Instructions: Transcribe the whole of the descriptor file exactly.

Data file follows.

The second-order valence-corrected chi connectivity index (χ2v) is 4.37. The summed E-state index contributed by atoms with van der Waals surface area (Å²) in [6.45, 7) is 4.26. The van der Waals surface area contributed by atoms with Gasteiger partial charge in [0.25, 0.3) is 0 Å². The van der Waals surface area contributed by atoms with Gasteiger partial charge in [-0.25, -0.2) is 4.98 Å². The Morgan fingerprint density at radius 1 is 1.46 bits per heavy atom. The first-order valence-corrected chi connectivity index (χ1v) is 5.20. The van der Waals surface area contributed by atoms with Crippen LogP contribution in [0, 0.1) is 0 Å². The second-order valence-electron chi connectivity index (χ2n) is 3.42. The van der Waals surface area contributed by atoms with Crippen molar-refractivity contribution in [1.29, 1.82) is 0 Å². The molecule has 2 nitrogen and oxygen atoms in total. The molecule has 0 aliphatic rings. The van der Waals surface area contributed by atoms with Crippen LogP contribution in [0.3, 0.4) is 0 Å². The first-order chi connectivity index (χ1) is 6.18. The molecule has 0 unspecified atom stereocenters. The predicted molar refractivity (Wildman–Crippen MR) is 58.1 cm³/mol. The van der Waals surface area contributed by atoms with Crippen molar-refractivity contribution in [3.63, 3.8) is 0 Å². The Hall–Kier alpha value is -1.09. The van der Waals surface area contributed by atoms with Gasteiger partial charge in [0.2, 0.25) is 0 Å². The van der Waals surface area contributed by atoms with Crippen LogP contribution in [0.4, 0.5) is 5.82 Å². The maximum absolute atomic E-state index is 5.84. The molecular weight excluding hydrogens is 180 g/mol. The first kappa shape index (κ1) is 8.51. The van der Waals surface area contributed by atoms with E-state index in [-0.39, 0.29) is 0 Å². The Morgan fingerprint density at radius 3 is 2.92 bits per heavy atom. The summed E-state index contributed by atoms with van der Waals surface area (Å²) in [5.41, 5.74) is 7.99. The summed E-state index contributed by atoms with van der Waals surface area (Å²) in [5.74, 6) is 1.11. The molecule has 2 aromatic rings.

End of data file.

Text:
The second-order valence-corrected chi connectivity index (χ2v) is 4.37. The summed E-state index contributed by atoms with van der Waals surface area (Å²) in [6.45, 7) is 4.26. The van der Waals surface area contributed by atoms with Gasteiger partial charge in [0.25, 0.3) is 0 Å². The van der Waals surface area contributed by atoms with Gasteiger partial charge in [-0.25, -0.2) is 4.98 Å². The Morgan fingerprint density at radius 1 is 1.46 bits per heavy atom. The first-order valence-corrected chi connectivity index (χ1v) is 5.20. The van der Waals surface area contributed by atoms with Crippen LogP contribution in [0, 0.1) is 0 Å². The second-order valence-electron chi connectivity index (χ2n) is 3.42. The van der Waals surface area contributed by atoms with Crippen molar-refractivity contribution in [1.29, 1.82) is 0 Å². The molecule has 2 nitrogen and oxygen atoms in total. The molecule has 0 aliphatic rings. The van der Waals surface area contributed by atoms with Crippen LogP contribution in [0.3, 0.4) is 0 Å². The first-order chi connectivity index (χ1) is 6.18. The molecule has 0 unspecified atom stereocenters. The predicted molar refractivity (Wildman–Crippen MR) is 58.1 cm³/mol. The van der Waals surface area contributed by atoms with Crippen molar-refractivity contribution in [3.63, 3.8) is 0 Å². The Hall–Kier alpha value is -1.09. The van der Waals surface area contributed by atoms with Gasteiger partial charge in [0.2, 0.25) is 0 Å². The van der Waals surface area contributed by atoms with Crippen LogP contribution in [0.4, 0.5) is 5.82 Å². The maximum absolute atomic E-state index is 5.84. The molecular weight excluding hydrogens is 180 g/mol. The first kappa shape index (κ1) is 8.51. The van der Waals surface area contributed by atoms with E-state index in [-0.39, 0.29) is 0 Å². The Morgan fingerprint density at radius 3 is 2.92 bits per heavy atom. The summed E-state index contributed by atoms with van der Waals surface area (Å²) in [5.41, 5.74) is 7.99. The summed E-state index contributed by atoms with van der Waals surface area (Å²) in [5.74, 6) is 1.11. The molecule has 2 aromatic rings.